Police Chokehold DeathSince a grand jury’s decision not to indict New York City Police Officer Daniel Pantaleo for his role in the death of Eric Garner, protests across the country have popped up. Racial complaints have taken center stage at these gatherings, but I have yet to see any protesters call attention to the role an ever-expansive government played in Mr. Garner’s death. Government equals force, which is why policemen were sent to bring an American into compliance with laws on selling loose, untaxed cigarettes.

Oddly enough, there are protesters in New York City who have turned the problem on its head — they’re holding “capitalism” accountable for Mr. Garner’s death instead of the politicians who want limited resources to go after the guy on the corner selling loose cigarettes.

USA Today reported December 6:

NEW YORK — Protesters staged a “die in” Friday night in an Apple store on Fifth Avenue and in Macy’s at Herald Square. …

Zandir Santos, 30, of Brooklyn, relished in the idea that protesters had disrupted life at an Apple store and a Macy’s in New York. The filmmaker said this is a pivotal time in American history and that police must change how they treat people.

“The CEO of Apple knows we shut his store down–that means capitalist America is going to take us seriously,” he said. “We are going to shake up your business and we want to hit you where it hurts.”

This blog covered Rosa DeLauro’s (D-Conn.) desire to tax Americans for every ounce of sugar they consume. This blog also covered New York City’s interest in banning e-cigarettes. The list goes on and on, but the point is always the same: when you vote for more government then you get more government, which includes the power to send cops to your door if you sell loose cigarettes, sell e-cigarettes, consume too much sugar, etc.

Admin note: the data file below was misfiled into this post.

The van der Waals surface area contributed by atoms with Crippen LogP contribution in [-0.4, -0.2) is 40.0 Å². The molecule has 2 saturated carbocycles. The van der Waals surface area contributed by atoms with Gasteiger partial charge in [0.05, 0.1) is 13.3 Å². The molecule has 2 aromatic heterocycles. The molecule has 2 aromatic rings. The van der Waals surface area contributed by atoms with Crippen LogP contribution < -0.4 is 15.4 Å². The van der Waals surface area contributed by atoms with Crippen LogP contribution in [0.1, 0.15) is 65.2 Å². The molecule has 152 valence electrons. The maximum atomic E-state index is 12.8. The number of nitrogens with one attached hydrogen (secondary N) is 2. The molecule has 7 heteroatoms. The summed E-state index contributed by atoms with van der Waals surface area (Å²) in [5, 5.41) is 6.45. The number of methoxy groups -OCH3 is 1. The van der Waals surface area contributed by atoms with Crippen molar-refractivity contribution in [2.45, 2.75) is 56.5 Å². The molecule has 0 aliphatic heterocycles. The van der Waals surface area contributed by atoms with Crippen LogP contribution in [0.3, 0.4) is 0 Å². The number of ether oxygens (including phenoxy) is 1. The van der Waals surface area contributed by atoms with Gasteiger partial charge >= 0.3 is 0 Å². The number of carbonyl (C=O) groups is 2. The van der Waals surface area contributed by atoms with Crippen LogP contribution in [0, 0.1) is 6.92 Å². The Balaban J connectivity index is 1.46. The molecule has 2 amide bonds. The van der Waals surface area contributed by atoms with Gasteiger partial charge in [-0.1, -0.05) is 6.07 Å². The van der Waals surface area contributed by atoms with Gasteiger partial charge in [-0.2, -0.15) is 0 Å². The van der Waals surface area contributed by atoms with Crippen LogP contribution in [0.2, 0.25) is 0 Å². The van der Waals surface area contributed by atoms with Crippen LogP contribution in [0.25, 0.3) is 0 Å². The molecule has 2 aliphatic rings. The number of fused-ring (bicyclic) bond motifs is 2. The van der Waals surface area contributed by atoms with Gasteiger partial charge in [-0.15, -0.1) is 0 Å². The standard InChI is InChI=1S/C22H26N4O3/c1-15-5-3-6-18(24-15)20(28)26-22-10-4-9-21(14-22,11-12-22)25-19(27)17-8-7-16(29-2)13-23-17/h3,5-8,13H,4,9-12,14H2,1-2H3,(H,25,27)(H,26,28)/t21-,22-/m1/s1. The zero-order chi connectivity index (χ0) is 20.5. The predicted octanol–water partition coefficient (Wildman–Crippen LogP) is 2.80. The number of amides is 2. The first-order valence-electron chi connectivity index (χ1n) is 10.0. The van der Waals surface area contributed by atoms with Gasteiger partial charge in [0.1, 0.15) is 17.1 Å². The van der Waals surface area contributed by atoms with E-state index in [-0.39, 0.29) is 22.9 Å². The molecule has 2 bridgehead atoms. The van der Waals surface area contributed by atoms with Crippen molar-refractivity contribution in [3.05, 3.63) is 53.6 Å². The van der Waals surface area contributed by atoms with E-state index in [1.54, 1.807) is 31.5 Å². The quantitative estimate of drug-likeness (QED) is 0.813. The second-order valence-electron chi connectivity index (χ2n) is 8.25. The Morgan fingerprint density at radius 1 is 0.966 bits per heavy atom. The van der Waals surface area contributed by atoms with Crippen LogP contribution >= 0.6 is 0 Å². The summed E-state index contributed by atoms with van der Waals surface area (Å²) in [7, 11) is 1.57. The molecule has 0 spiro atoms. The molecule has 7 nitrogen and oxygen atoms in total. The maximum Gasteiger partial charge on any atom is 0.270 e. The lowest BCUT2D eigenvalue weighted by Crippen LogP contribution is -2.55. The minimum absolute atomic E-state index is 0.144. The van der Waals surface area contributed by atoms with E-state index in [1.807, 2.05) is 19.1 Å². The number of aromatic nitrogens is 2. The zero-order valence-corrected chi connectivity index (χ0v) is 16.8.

How many of the people protesting “capitalism” voted for the New York City politicians who crafted the laws that prompted NYPD to show up at Eric Garner’s footsteps? It’s a morbid question, but one worth considering: Did Eric Garner vote for the very same people whose rules and regulations played a part in his demise?

President Obama said Monday that the protests Americans are seeing now are “necessary” (provided they are peaceful), but he too only focuses on race — there have been thousands of federal regulations put in place under the Obama administration, and with that comes the power to enforce the government’s will.

The Hill reported May 15, 2013:

From 2009 through last year, there were more than 13,000 final rules published in the Federal Register, while fewer than 12,400 were finalized from 2005-2008, the report found. That’s an increase of nearly five percent.

Race is certainly an issue in Eric Garner’s death, but not in the way the media is portraying it. The National Journal reported November 9, 2012:

“93% of African-Americans voted for Obama, down 2 percentage points from 2008, although 96 percent of black women supported him.”

Translation: 93% of African-Americans voted for a guy who craves power to be consolidated into the hands of small elite in the nation’s capital, although 96 percent of black women supported him.

The conservative man and woman — white, black, brown, blue, or orange — just wants to be left alone. One way to make that happen is not to vote for power-hungry politicians who write endless lists of legislation that may require law enforcement officials to knock on your door in the middle of the night.

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About the Author Douglas Ernst

I'm a former Army guy who believes success comes through hard work, honesty, optimism, and perseverance. I believe seeing yourself as a victim creates a self-fulfilling prophecy. I believe in God. I'm a USC Trojan with an MA in Political Science from American University.

14 comments

  1. You make a really good point. Something that baffles me, cops really are a pretty blatant example of government force. So what is the solution to excessive force? More government force! But..?!

    I heard an interesting statistic the other day, 93% of police brutality and excessive force cases involve white people. You sure don’t see that perspective presented on the news, but it really does speak to the fact that government force has consequences, and it proves that people aren’t simply targeted because of race.